a song. The Germans in the middle ages gave the poet the same title. But in our time the ancient derivation of the word scarcely expresses the meaning. The poet is not a maker, any more than the historian or the romance writer. In the highest sense of the word, no man can make, though he can remodel, and use up old materials. In another sense the poet is more than a maker. In the days of Provençal and Italian poetry, he was called a troubadour, or FINDER, because he found beauties, sublimities, graces, and grandeurs where common men could find nothing. When Burns apostrophized the Daisy, in that little poem which is alone sufficient to endear his memory to countless generations, he found what any other ploughman would have called a daisy, and no more; but in its leaves and petals he found jewels-jewels of sympathy, and love, and tenderness, and pity-which he encased in golden words, and set in the crown of British literature to shine for

ever.

The true poet is even more than a finder, or troubadour; he is a seer, a prophet, and an interpreter between the divine and the human. If one word more than another expresses his function, it is that of an INTERPRETER; not alone of the deepest emotions and most inscrutable passions of the human heart, but of the inlying secrets of Nature, which partially unfold themselves by their sympathies and affinities to the soul of him who sits within the shrine, and utters the oracles of the divinity. The poet may have much to find, but he has nothing to make, in our days, for the making of poems may be a nuisance. If the poet have nothing to interpret and reveal, it is better that he remain silent. It is his function to keep before the minds of the people not only the underlying truths and beauties of all Nature, but the high and pure ideal of humanity which all should strive to attain. We have all heard and read of the Golden Age; but when did it exist, except in the dreams and in the findings of poets? It was thus that they helped to inaugurate the reign of chivalry. They continually harped upon the imaginary glories and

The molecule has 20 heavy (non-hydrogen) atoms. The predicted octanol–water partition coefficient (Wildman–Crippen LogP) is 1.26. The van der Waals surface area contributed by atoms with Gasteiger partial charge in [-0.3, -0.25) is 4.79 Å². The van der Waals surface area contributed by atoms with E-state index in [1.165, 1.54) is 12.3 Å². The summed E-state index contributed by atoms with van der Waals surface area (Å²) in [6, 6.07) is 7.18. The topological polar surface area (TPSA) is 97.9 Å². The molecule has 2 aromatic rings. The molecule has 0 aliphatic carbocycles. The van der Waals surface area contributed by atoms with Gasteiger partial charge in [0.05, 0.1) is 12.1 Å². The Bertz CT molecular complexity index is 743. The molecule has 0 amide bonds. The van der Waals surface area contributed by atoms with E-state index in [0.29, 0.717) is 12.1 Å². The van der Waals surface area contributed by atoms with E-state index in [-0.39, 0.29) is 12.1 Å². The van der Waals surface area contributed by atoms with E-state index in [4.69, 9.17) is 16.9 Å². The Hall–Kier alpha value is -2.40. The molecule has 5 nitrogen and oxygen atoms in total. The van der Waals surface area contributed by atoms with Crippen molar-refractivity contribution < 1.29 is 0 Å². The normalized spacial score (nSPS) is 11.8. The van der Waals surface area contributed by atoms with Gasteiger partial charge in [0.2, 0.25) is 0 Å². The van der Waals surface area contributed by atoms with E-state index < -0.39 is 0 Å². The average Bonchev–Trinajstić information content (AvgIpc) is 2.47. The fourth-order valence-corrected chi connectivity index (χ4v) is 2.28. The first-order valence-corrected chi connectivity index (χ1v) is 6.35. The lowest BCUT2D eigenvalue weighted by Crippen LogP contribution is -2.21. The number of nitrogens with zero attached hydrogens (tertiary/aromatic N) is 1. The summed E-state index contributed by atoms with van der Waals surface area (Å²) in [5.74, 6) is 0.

beauties of the past, in order that they might improve the present. If we go back to any particular period of history, and judge of it by its reality and not by its poetry, we shall find that the men and women-take, for instance, the period of the Crusades-had no more true chivalry of feeling than the men and women of our own. The knights and squires, and preux chevaliers of that Golden Age, were cruel, ignorant, and barbarous. Might was Right. The will of the strongest was law. Lust, Murder, and Rapine were the lords of the earth. Chivalry was originally the dream of poets-their vision of what Christian knights and Christian ladies ought to be. The Golden Age vanishes into remotest antiquity as we look for it; just as the West or the East is always receding before the steps of the adventurous traveller-who has but to travel long enough to find himself back at his starting-point. In what we now call the days of chivalry, Chivalry itself—as the poets taught it was as much a thing of the dark antiquity as King Arthur, the Knights of his Round Table, or the Enchanter Merlin are to us in the days of Steam and Electricity. The poet's Arcadia was in the clouds of the past, and there alone can we find it.

But the poet is not only a maker, a finder, a seer, and an interpreter: he is, over and above all, a LOVER, if he be worthy of the name of a true poet. He must be a lover of God, of Nature, of Humanity, of Women and little Children, of the Beautiful, of the Good, and of the True. Love must be the ever-recurring burden of his song, the source of his highest inspiration. Of all great poems Love is the absolute and the essential foundation. Even the poet who satirizes his fellows, and holds them up to scorn and ridicule, can only do so because they are vicious, and because he would inculcate Virtue-which is Love-by combating Vice, which is but another name for Hatred-or for that abused Self-Love which takes no account of the feelings, wishes, and rights of others.

The outward form and apparel of poetry or poesy differ with the forms and apparel